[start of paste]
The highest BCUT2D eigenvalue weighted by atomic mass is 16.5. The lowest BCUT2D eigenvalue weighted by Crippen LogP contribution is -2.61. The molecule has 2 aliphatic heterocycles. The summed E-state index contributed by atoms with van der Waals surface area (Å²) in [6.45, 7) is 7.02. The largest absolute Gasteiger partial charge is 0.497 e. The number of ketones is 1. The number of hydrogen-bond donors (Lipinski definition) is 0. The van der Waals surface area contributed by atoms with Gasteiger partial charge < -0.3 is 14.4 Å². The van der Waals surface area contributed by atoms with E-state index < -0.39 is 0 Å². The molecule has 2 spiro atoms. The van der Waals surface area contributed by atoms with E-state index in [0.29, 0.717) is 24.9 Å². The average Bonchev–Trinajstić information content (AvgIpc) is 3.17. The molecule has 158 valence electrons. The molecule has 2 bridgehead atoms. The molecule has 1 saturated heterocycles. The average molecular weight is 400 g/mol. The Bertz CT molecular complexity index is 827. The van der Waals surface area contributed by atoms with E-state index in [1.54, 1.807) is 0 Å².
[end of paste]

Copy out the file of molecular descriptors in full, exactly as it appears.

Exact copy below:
The highest BCUT2D eigenvalue weighted by atomic mass is 16.5. The lowest BCUT2D eigenvalue weighted by Crippen LogP contribution is -2.61. The molecule has 2 aliphatic heterocycles. The summed E-state index contributed by atoms with van der Waals surface area (Å²) in [6.45, 7) is 7.02. The largest absolute Gasteiger partial charge is 0.497 e. The number of ketones is 1. The number of hydrogen-bond donors (Lipinski definition) is 0. The van der Waals surface area contributed by atoms with Gasteiger partial charge < -0.3 is 14.4 Å². The van der Waals surface area contributed by atoms with E-state index < -0.39 is 0 Å². The molecule has 2 spiro atoms. The van der Waals surface area contributed by atoms with E-state index in [0.29, 0.717) is 24.9 Å². The average Bonchev–Trinajstić information content (AvgIpc) is 3.17. The molecule has 158 valence electrons. The molecule has 2 bridgehead atoms. The molecule has 1 saturated heterocycles. The average molecular weight is 400 g/mol. The Bertz CT molecular complexity index is 827. The van der Waals surface area contributed by atoms with E-state index in [1.54, 1.807) is 0 Å².